As Hiroshima mission pilot Robert Lewis was introduced, Koko glared at him with all the hatred a 10-year-old could muster.
“I was so shocked!” she recalled.
“What could I do? I wanted to run to the middle of the stage and give him a punch, a bite or a kick.”
But as he recalled his memories of that day, she saw tears begin to well in his eyes.
“I thought he was a monster, but monsters don’t have tears.”
Ms Kondo said she realised she had lived her short life full of hate for a man she knew nothing about.
“While the adults were still talking, I looked inside of my heart,” she said.
Ms Kondo said it was because of him that “little Koko changed”.
As she realised people on both sides of war suffer, her hate shifted to war itself, and she felt ashamed for ever having hated this man.
The death of Lewis fills Ms Kondo with regret
After meeting on the show, Ms Kondo’s father and Lewis began exchanging letters.
“In one letter my father showed me he wrote, ‘Reverend Tanimoto, if you need anything please let me know. I’ll be standing next to you,’” she told the ABC.
But the life of this man was not easy, she said, and he “suffered greatly” not only with the weight of his involvement in the bombing, but he was also “harassed” for speaking about it publicly.
She tried to reach out to him through her father years later while studying in the US, but she was told he had been hospitalised and was suffering from mental anguish.
She emotionally recalled the day she read of his death in a newspaper article.
“If I never ever had a chance to meet this guy, probably even today I might still feel that the other side is evil and I am the good one.”
Ms Kondo said one of her biggest regrets was that, despite her efforts, she was never able to thank Lewis.
A new generation of memory keepers
A nuclear weapon has not been used again in combat since, but nations across the globe have spent billions of dollars perfecting and testing various forms of nuclear warfare, poisoning the earth and sea in remote areas of the Pacific and the deserts of the US, Africa and even Australia.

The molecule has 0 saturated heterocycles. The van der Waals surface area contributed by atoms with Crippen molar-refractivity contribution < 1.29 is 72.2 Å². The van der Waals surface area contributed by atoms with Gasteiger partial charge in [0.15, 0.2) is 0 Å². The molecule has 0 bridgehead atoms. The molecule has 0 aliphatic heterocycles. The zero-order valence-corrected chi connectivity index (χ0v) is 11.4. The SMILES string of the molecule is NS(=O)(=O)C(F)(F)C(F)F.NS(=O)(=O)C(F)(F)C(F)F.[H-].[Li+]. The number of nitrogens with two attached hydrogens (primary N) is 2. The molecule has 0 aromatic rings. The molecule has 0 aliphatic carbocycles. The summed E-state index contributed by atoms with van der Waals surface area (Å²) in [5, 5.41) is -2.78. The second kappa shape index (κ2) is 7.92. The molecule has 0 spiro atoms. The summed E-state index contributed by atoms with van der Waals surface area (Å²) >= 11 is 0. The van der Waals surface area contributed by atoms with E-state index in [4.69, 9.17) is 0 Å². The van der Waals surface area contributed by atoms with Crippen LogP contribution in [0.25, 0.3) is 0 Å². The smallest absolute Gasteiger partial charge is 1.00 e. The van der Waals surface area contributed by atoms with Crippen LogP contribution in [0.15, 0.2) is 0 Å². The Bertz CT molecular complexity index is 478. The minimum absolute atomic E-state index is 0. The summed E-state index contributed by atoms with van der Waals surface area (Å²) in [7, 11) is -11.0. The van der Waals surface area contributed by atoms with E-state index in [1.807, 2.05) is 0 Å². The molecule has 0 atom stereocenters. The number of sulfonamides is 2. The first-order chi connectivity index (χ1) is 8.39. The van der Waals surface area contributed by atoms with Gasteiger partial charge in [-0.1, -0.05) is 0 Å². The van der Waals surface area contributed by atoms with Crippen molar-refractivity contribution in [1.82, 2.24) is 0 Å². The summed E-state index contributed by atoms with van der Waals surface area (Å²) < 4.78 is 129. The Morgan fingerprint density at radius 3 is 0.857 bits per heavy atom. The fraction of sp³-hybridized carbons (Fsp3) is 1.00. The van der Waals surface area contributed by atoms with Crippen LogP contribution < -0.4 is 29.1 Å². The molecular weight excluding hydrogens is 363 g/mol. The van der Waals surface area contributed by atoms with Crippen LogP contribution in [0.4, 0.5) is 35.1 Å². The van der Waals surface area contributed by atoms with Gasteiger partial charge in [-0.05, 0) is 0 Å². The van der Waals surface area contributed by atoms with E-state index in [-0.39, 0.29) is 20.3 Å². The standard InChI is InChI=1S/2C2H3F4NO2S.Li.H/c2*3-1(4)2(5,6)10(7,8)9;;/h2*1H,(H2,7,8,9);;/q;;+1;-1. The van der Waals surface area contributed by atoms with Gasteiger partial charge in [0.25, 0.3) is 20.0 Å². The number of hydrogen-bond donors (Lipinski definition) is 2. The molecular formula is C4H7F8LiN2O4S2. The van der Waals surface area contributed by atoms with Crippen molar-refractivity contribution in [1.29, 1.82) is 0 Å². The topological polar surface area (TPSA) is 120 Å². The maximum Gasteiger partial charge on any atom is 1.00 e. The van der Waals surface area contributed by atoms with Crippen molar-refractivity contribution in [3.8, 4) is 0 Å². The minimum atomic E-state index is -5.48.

But at 75, she is among the youngest of a dwindling number of survivors who can tell the world first hand of the horrors these weapons unleashed.
If these stories were lost, “probably our planet would be gone”, she said.
Doctoral candidate Tomoko Kubota is one of more than 150 denshosha — a designated keeper of the memories of a Hiroshima or Nagasaki survivor.
As a denshosha volunteer, she spent three years training and learning from survivor Sadae Kasaoka, so in the future she can “give testimony” on her behalf by sharing her “experiences, the reality of the atomic bombing, and desires for peace”.
That story includes how, at 12 years of age, Ms Kasaoka lost her mother and watched her father die — within days of the blast — in agony from horrific burns and wounds that became infested with maggots.
For other survivors, the memories were too painful to talk about, Ms Kasaoka said, while discrimination against those who did speak out had silenced many over the years.
“However, we also understand Hiroshima and Nagasaki are the only places impacted by the atomic bombings, and our memory is also a memory of the world, and we are responsible to keep inheriting it and circulating it to the world,” said Ms Kubota, who also studied oral history at Columbia University.
Ms Kubota said “to learn the reality of the event” required digging deeper into “the context of their stories, such as the background of that time, which is totally different from the present context”.
“As denshosha, I would like to introduce the context of 1945 along with the survivors’ stories and become almost like a translator to fill the gap and bridge between the generations.”